Senior Research Scientist, Informatics Program
Boston Children's Hospital
Assistant Professor of Pediatrics
Harvard Medical School
Dr. Szallasi’s group will continue their efforts to identify DNA aberration patterns that are specifically associated with individual DNA repair inefficacies, which also predict response to individual chemotherapeutic agents. Breast cancer, similarly to other cancer types, is driven by one or more of the various genomic instability mechanisms. In fact, the biology of a given breast cancer and often its sensitivity or resistance to a given chemotherapeutic agent is determined to a large extent by the dominant genomic instability )DNA repair pathway aberration present in the tumor). The type and level of this type of aberration can often be determined only through the analysis of the various genome scale molecular profiles such as CGH or SNP arrays, simultaneously detecting all chromosomal copy number aberrations in the same cancer sample or by next generation sequencing directly detecting the majority of small scale DNA sequence aberrations in tumor biopsies. Dr. Szallasi’s group is developing computational methods to perform the analysis of such genome scale molecular profiles of breast cancer and correlate those results with the genomic instability subtype and other essential biology of the given cancer. Their results have produced a predictor of response to platinum-based therapy in hormone receptor negative breast cancer, a diagnostic tool currently under clinical evaluation. They are applying the same research principles to identify predictors of chemotherapy sensitivity to other genotoxic agents as well. Dr. Szallasi’s team will identify subgroups of breast cancer patients that are particularly sensitive to a given therapeutic agent and, therefore, can be treated and cured effectively without the toxic side effects of ineffective therapy.
Dr. Szallasi’s group is developing computational methods to analyze the various genome scale molecular profiles of breast cancer samples such as gene expression microarrays, simul-taneously measuring all gene expression levels in a cancer sample, CGH arrays, simultaneously detecting all chromosomal aberrations in the same cancer sample or directly detecting a wide array of all possible DNA sequence aberrations in tumors with next generation sequencing. The specific molecular mechanisms driving a given cancer often leave their footprints on the DNA aberration patterns. The researchers took advantage of this and developed predictors to platinum and taxane based therapy, which are currently being turned into actual clinical tests. In this research they are developing methods to detect and quantify further relevant genome instability and DNA repair incompetence subtypes in breast cancer and match those with their most effective therapeutic counterpart. They are also investigating the relevance of intratumor heterogeneity in the diagnosis and treatment of breast cancer and also exploring genomic data driven avenues for the immunotherapy of this disease.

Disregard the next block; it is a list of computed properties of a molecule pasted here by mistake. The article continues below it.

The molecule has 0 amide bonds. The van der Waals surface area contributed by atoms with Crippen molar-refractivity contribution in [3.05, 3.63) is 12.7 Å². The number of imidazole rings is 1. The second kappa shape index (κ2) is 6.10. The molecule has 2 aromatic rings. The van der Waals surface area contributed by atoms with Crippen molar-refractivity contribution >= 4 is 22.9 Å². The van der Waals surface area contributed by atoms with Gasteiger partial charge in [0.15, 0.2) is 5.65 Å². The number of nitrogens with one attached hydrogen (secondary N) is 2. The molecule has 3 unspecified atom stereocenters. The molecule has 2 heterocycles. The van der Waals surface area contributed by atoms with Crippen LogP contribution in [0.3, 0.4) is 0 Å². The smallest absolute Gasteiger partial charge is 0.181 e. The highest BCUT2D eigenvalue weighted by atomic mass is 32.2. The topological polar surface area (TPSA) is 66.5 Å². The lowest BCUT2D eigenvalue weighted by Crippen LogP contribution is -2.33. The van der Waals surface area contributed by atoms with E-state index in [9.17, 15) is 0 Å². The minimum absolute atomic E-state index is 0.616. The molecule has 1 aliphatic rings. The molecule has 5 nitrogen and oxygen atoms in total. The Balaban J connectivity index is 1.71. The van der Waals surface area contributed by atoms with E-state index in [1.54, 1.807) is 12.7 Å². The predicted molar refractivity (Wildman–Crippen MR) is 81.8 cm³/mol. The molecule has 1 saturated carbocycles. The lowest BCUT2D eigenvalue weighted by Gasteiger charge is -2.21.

Dr. Szallasi received his Doctor of Medicine (MD) degree from the University of Medicine in Debrecen, Hungary in 1988. He did his postdoctoral research in the field of molecular pharmacology of cancer at the National Cancer Institute. As a faculty member, first at the Uniformed Services University of Health Sciences and currently at the Children's Hospital, Boston at Harvard Medical School, he has become active in the high throughput analysis of breast cancer. He has published over 60 peer reviewed articles, mainly on the molecular pharmacology and high throughput analysis of cancer.
Genome scale molecular analysis, such as microarray based gene expression profiling, offers a more complete view of the biochemical changes associated with cancer. However, more data means more noise, more uncertainty and an explosion of the hypothesis space, all impeding association based learning often applied both in basic and clinical cancer research. Dr. Szallasi's group is interested in the meaningful and responsible application of high throughput measurements for cancer research. They implemented several methods that increased the reliability of microarray measurements. They are also interested in approaches that combine high throughput measurements in a manner that describe essential biology in a robust fashion, such as developing a gene expression signature of chromosomal instability.
His earlier projects have led Dr. Szallasi to the current main focus of his research: How is the robust phenotype of a given cancer type coded in gene expression networks? This problem could (and perhaps should) be approached both from a computational and an experimental direction. The success of genome scale analysis of breast cancer may in fact depend on the effective combination of developing experimental models yielding robust information about human tumors and their statistically sound exploitation. Dr. Szallasi's group is working on such "dual" approaches to answer whether one can identify which patient will respond to a given chemotherapeutic agent or whether there exist different subtypes of genomic instability in breast cancer with prognostic and therapeutic relevance.